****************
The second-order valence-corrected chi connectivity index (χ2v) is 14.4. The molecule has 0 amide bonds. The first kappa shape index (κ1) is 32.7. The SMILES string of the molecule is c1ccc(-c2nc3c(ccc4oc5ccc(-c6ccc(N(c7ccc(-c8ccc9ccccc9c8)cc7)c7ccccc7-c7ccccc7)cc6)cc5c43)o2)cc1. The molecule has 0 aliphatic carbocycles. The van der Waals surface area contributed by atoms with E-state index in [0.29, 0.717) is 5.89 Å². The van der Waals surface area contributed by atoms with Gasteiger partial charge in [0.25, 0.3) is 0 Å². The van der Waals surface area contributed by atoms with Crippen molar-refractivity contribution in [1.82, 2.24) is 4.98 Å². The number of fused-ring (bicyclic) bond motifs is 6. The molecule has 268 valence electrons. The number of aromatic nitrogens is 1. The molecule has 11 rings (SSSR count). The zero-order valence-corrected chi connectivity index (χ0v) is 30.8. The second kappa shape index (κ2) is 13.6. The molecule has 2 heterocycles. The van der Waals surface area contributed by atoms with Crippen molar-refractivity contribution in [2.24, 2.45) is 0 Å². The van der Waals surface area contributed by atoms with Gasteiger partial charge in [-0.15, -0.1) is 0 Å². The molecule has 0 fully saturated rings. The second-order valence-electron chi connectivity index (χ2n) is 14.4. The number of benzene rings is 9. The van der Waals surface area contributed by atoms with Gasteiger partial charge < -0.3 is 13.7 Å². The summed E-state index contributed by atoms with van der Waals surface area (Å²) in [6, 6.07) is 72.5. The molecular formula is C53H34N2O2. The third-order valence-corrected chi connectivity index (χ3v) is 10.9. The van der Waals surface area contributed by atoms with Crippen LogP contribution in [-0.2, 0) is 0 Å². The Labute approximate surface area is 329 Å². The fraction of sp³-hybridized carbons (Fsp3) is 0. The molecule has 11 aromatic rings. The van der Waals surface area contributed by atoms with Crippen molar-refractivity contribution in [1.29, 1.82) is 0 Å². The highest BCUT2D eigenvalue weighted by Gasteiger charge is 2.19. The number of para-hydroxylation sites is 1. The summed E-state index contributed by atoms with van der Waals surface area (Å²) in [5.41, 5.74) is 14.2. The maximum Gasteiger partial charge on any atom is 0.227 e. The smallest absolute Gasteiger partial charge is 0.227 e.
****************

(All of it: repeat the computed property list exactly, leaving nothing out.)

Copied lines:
The second-order valence-corrected chi connectivity index (χ2v) is 14.4. The molecule has 0 amide bonds. The first kappa shape index (κ1) is 32.7. The SMILES string of the molecule is c1ccc(-c2nc3c(ccc4oc5ccc(-c6ccc(N(c7ccc(-c8ccc9ccccc9c8)cc7)c7ccccc7-c7ccccc7)cc6)cc5c43)o2)cc1. The molecule has 0 aliphatic carbocycles. The van der Waals surface area contributed by atoms with E-state index in [0.29, 0.717) is 5.89 Å². The van der Waals surface area contributed by atoms with Gasteiger partial charge in [0.25, 0.3) is 0 Å². The van der Waals surface area contributed by atoms with Crippen molar-refractivity contribution in [1.82, 2.24) is 4.98 Å². The number of fused-ring (bicyclic) bond motifs is 6. The molecule has 268 valence electrons. The number of aromatic nitrogens is 1. The molecule has 11 rings (SSSR count). The zero-order valence-corrected chi connectivity index (χ0v) is 30.8. The second kappa shape index (κ2) is 13.6. The molecule has 2 heterocycles. The van der Waals surface area contributed by atoms with Crippen molar-refractivity contribution in [2.24, 2.45) is 0 Å². The van der Waals surface area contributed by atoms with Gasteiger partial charge in [-0.15, -0.1) is 0 Å². The molecule has 0 fully saturated rings. The second-order valence-electron chi connectivity index (χ2n) is 14.4. The number of benzene rings is 9. The van der Waals surface area contributed by atoms with Gasteiger partial charge < -0.3 is 13.7 Å². The summed E-state index contributed by atoms with van der Waals surface area (Å²) in [6, 6.07) is 72.5. The molecular formula is C53H34N2O2. The third-order valence-corrected chi connectivity index (χ3v) is 10.9. The van der Waals surface area contributed by atoms with Crippen LogP contribution in [-0.2, 0) is 0 Å². The Labute approximate surface area is 329 Å². The fraction of sp³-hybridized carbons (Fsp3) is 0. The molecule has 11 aromatic rings. The van der Waals surface area contributed by atoms with Crippen molar-refractivity contribution in [1.29, 1.82) is 0 Å². The highest BCUT2D eigenvalue weighted by Gasteiger charge is 2.19. The number of para-hydroxylation sites is 1. The summed E-state index contributed by atoms with van der Waals surface area (Å²) in [5.41, 5.74) is 14.2. The maximum Gasteiger partial charge on any atom is 0.227 e. The smallest absolute Gasteiger partial charge is 0.227 e.